Many thanks to Lisa Perez of the the Chicago Public School Department of Libraries and the Chicago Public Schools Professional Library for encouraging me to submit a proposal to present at the conference. I am suddenly very enthusiastic about presenting to other school librarians. At Lisa’s suggestion I am also drafting a proposal to present at the American Association of School Libraries’ annual conference in October 2011 in Minneapolis. The proposal submission due date is this Monday, so I will have to create the whole thing tomorrow. I started this school year by giving a presentation with my fellow Project Technology Elite grads at the CPS Department of Libraries conference. I gave presentations about online tech tools (including my library website and the new online library catalog) to my students’ parents at a recent family literacy night. I am presenting this Tuesday at a class taught by Toby Rajput at National Louis University (where I will give the same presentation I gave at ISLMA). I have also submitted a proposal to present along with the computer teacher at my school at an event called Tech Talk hosted by the Chicago Public Schools technology department on December 3.

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Fran Feeley’s Blog by Francis A. Feeley is licensed under a Creative Commons Attribution-Noncommercial-No Derivative Works 3.0 United States License.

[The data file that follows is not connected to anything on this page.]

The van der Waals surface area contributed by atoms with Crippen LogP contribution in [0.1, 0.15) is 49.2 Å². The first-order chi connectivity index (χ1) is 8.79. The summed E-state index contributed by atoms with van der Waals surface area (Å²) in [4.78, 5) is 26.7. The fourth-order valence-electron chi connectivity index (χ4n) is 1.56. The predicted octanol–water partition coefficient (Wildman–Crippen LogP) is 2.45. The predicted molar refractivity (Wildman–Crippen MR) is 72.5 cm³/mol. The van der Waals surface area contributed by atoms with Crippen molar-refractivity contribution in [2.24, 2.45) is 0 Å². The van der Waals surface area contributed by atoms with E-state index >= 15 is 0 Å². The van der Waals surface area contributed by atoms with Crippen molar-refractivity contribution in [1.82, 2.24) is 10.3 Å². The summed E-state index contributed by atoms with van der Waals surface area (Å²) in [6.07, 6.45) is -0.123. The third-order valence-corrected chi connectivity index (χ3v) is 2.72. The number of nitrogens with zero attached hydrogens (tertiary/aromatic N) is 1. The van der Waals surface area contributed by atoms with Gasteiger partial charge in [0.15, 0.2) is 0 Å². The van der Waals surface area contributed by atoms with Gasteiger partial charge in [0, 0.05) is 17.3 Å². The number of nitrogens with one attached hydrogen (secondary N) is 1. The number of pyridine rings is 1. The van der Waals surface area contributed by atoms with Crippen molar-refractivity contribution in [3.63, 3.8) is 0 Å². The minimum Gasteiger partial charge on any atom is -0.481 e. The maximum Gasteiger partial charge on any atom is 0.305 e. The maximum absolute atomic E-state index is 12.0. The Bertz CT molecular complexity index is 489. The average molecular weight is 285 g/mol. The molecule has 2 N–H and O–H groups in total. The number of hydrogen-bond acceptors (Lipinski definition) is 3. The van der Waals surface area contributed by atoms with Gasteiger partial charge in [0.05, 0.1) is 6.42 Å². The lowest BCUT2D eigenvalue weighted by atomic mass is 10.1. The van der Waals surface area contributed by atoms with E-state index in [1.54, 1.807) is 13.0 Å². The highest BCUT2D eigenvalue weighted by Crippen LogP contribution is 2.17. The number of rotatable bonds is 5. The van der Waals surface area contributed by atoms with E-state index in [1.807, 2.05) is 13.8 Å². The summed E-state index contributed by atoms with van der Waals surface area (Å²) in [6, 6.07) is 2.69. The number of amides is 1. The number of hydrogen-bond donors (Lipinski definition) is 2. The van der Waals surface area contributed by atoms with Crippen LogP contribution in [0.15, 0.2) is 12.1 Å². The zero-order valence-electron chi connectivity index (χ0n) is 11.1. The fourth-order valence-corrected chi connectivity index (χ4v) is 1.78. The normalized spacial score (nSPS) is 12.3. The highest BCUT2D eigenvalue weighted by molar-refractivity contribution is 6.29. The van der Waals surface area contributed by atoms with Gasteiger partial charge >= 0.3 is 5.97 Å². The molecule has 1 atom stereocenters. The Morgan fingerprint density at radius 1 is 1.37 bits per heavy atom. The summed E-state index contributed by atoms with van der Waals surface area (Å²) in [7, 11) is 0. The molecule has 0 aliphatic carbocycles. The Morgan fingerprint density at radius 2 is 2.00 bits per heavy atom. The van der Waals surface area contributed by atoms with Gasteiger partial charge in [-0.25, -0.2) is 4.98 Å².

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Quarter 1 Ending Soon October 24, 2010

Posted by fafeeley in Uncategorized.
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My 7th and 8th students have two more weeks to complete their current projects. The effort and progress of individual groups has varied widely to date. A couple of weeks ago I became particularly concerned about whether or not most or all students would produce something respectable. At one point it looked like “Benchmark testing” (one of SEVERAL series of tests that interrupt instruction throughout the year at my school) would result in the loss of a whole week of 7th and 8th grade “specials” class meetings. However, I appealed to the principal and vice principal to schedule the testing sessions in such a way to allow those classes to meet, and they did it!

About ten days ago I provided each student a paper “progress report” to take home to their parents. The kids signed on the dotted line to commit to taking it home and returning a tear-off portion signed by their parents in which their parents indicate that they are aware of the project and will support the completion of it. Here is that document: 1 Parent Progress report letter. I also attached print copies of the detailed assignment and the assessment rubic, both of which can be accessed here: http://iamslibrary.wikispaces.com/7%C2%BA++8%C2%BA+grados-7th+8th+grades .

I conducted individual interviews with the small groups from the computer/library classes over several days. We reviewed the content requirements for the research wikis and the voicethreads. We applied the portions of the rubric related to the wikis to their research wikis as of the dates of those interviews. We established the effort level and the progress level (minimal, adquate, or outstanding) for each student’s progress report. We identified elements of the project that were incomplete and assigned primary responsibility for those elements to specific students.